The Stanley Rowe Arboretum – Cincinnati’s Hidden Garden

Laura Williams

Updated on:

Sharon Woods – One of the Most Famous Parks in CincinnatiPhoto by Chris Rhoads on Unsplash

The Stanley Rowe Arboretum, located at the top of a long and winding hill in the affluent area of Indian Hill, is one of the quietest and gorgeous gardens in the entire city of Cincinnati.

Even though the Indian Hill city government owns the park, it is run by a non-profit organization. Visits are free, and you can go from dawn to dusk on any given day of the week between the hours of 8:00 a.m., and 5:00 p.m. Admission is free, and you can go from dawn to dusk on any given day of the week.

When the arboretum was first established in 1926, Stanley M. Rowe, Sr., and his wife Dorothy Snowden Rowe served as the organization’s first director. As part of an effort to reforest an area previously used for farming and pasture, they began gathering a variety of trees, plants, and shrubs at the time and planted them. They were successful in their efforts.

View this post on Instagram

A post shared by Queen City Alchemy (@queencityalchemy)


The earliest trees on the grounds were Red Oaks, European Larch, White Pine, and Scotch Pine, all planted in the early 1900s.

After some time, Stanley and his wife began experimenting to determine how many varieties of trees and bushes could successfully grow in this climate.

View this post on Instagram

A post shared by American Public Gardens Assoc. (@americanpublicgardens)


See also  Cincinnati's Best Bike Trails – A Complete and Comprehensive Guide!

Because of their constant testing, they ended up with about five thousand different types of trees and bushes in their possession at one point. Trees were believed to be one of their favorite trees out of all of the many kinds.

An amateur commendation for the arboretum was awarded to Rowe by the American Horticultural Society in 1982, praising its “wonderful array of conifers, crabapples, magnolia trees,” oaks, and beeches, among other features.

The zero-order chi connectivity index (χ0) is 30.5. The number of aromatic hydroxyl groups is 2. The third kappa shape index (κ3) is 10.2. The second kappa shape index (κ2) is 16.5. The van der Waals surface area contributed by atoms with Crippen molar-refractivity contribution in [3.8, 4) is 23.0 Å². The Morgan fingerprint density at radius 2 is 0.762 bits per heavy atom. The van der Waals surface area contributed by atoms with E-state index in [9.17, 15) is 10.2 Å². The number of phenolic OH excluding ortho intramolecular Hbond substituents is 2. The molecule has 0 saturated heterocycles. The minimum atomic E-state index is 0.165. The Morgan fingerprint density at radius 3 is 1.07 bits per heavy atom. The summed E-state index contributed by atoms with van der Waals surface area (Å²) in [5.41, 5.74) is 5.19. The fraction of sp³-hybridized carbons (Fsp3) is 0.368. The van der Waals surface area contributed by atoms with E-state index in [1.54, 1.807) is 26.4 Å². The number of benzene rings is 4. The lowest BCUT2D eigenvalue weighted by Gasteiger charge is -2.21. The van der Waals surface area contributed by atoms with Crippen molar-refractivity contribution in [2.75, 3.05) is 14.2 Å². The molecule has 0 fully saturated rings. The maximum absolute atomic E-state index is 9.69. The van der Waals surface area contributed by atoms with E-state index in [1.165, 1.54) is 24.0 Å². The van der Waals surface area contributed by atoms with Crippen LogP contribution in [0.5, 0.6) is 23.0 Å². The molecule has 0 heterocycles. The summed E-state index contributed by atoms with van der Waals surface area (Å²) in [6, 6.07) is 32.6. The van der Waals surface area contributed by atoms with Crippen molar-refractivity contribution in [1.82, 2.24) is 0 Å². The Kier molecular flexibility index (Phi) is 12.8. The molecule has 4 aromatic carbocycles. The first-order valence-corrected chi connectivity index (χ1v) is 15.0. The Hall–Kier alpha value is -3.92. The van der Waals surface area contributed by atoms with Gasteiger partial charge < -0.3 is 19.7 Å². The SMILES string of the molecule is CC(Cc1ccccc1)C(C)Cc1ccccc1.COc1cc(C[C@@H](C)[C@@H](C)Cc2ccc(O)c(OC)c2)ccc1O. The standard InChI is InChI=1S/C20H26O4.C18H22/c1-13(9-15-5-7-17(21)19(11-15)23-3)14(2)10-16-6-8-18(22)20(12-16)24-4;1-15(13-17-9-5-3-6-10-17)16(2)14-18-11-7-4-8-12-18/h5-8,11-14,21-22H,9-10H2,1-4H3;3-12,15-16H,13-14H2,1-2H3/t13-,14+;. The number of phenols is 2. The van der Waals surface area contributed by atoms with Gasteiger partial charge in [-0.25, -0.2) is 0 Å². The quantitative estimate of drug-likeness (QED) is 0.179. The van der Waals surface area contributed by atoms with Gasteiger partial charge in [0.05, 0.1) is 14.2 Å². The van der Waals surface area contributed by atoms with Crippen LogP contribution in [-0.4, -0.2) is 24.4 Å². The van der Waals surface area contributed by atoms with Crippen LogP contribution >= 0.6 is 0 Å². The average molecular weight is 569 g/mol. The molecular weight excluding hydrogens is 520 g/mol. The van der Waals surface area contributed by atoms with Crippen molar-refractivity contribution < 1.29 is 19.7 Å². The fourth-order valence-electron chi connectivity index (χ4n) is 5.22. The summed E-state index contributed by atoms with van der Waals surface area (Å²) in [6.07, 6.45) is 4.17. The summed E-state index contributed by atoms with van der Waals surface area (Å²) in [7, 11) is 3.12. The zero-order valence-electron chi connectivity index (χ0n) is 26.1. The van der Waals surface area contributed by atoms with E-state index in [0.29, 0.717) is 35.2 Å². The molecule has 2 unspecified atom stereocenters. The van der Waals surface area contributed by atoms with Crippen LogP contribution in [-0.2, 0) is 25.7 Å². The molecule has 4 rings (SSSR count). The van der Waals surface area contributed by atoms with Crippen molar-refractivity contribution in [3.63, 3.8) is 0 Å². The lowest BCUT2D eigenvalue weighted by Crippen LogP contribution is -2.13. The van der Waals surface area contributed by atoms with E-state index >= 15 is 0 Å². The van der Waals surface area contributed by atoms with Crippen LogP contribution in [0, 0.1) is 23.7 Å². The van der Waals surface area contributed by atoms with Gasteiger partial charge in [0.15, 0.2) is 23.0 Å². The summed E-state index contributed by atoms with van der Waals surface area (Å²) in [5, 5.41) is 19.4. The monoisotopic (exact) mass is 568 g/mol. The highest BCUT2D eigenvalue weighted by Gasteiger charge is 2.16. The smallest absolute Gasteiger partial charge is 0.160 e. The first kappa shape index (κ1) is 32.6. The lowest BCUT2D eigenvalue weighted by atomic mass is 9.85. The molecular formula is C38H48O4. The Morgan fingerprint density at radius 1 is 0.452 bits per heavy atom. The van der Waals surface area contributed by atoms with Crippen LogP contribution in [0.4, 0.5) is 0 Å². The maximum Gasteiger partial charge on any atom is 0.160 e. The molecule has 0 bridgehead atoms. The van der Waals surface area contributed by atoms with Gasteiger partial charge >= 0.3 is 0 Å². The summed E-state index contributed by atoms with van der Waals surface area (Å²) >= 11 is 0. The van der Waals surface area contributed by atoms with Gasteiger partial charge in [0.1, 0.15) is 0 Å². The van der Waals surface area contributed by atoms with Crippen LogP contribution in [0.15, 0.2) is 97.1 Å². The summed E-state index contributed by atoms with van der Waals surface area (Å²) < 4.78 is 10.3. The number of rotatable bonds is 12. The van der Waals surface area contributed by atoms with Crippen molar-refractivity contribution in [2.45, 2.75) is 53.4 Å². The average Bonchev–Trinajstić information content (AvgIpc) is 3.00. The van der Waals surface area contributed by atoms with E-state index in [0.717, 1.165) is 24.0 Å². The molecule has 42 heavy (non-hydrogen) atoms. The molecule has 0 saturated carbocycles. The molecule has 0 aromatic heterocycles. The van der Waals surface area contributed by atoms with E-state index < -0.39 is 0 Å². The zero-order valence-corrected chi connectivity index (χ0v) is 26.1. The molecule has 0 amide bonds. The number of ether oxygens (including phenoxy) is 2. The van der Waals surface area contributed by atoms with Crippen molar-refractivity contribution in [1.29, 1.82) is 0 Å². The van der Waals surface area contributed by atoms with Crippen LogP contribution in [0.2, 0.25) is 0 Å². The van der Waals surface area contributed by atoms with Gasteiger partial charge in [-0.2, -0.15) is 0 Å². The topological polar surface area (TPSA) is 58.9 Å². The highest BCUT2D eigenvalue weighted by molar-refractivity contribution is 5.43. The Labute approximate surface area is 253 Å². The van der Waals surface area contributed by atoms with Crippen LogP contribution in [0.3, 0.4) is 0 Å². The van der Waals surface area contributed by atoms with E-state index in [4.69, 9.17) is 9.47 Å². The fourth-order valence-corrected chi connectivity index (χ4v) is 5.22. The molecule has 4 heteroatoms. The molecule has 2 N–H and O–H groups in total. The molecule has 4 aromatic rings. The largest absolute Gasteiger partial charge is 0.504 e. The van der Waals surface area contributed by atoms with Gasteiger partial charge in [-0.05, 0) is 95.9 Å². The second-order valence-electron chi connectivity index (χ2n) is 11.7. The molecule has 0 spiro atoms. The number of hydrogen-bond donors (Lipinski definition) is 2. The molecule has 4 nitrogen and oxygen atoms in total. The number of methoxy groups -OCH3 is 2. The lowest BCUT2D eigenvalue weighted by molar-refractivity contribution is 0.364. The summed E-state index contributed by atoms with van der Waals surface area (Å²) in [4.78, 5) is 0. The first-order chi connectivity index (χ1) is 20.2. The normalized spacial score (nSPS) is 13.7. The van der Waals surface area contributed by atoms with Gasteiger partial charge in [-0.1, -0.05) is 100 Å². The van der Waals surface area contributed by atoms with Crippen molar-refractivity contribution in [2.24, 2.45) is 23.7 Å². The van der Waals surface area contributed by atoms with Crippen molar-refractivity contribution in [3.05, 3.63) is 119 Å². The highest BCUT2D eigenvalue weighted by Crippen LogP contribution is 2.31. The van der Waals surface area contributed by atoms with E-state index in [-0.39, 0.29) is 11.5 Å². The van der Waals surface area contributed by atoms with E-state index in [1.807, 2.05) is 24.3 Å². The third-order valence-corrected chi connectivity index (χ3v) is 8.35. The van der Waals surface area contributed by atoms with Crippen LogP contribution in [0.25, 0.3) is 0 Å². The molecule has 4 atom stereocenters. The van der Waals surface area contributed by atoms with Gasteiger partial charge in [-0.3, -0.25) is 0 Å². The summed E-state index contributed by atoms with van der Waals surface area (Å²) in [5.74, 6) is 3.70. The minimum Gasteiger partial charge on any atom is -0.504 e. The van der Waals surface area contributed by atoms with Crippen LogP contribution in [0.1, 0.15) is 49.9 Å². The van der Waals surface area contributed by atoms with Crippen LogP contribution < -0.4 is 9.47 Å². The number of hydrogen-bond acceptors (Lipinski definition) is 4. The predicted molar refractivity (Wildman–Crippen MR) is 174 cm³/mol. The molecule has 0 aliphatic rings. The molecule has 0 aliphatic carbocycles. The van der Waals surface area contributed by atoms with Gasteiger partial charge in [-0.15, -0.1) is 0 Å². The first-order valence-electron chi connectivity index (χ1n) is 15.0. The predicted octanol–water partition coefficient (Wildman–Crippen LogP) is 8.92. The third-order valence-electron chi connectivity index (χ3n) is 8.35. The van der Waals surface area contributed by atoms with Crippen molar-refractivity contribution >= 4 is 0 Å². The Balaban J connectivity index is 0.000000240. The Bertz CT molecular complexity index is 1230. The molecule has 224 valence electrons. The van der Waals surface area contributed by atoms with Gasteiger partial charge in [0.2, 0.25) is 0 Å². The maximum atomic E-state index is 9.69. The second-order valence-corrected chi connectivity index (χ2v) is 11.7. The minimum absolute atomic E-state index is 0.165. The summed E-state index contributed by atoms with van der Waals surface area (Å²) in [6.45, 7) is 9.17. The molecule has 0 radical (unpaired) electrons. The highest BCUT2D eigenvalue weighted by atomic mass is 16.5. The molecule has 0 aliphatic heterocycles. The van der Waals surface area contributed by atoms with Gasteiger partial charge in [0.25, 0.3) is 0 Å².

The American Conifer Society has classified it as a Conifer Reference Garden, and it is located there.

View this post on Instagram

A post shared by Holly Gyenes (@hollygyenes)


Stanley died in 1987, when he was at the age of 97, after a long illness. But his love for gardening, as well as his enthusiasm for collecting bushes, goes on through the arboretum’s objective to teach the public about plants and the environment.

View this post on Instagram

A post shared by Cincinnati Hair Stylist (@bonvoybalayage)


The Stanley Rowe Arboretum, which currently encompasses 8.9 acres and has around 1,800 different trees and shrubs, is a popular destination for visitors. In addition to various well-kept interconnecting routes to travel along, the arboretum also offers several open green spots where it is not uncommon to see a group of people enjoying family picnics.

For those interested in botany and the classification of plants and those who want to learn more about their surroundings, every tree and shrub on the grounds are labeled with a bit of sign that specifies its species and natural origin. Anybody who appreciates botany and plant classification, as well as those who wish to learn more about the environment as a whole, will find it a wonderful dream come true.

See also  Navigating the Heart of Cincinnati: Exploring the Rich History and Vibrant Culture Along the Ohio River

If you’re searching for a calm outdoor area to go for a leisurely walk, or a very quiet place to read a book, or simply interested in admiring an outstanding assortment of a variety of trees and plants from around the world, Stanley Rowe Arboretum is the ideal location for all of these activities.


Stanley Rowe Arboretum is Worth Visiting

You can pay a visit to the Stanley Rowe Arboretum at your convenience, located at 4600 Muchmore Rd in Cincinnati, Ohio 45243, from dawn to sunset, during any day of the week. 

If you’re looking for contact information or want to stay up to date on any announcements, they make regarding special events, tours, and volunteer opportunities, visit their website.

1 thought on “The Stanley Rowe Arboretum – Cincinnati’s Hidden Garden”

Leave a Comment

Affiliate disclosure: As an Amazon Associate, we may earn commissions from qualifying purchases from You can learn more about our editorial policies here.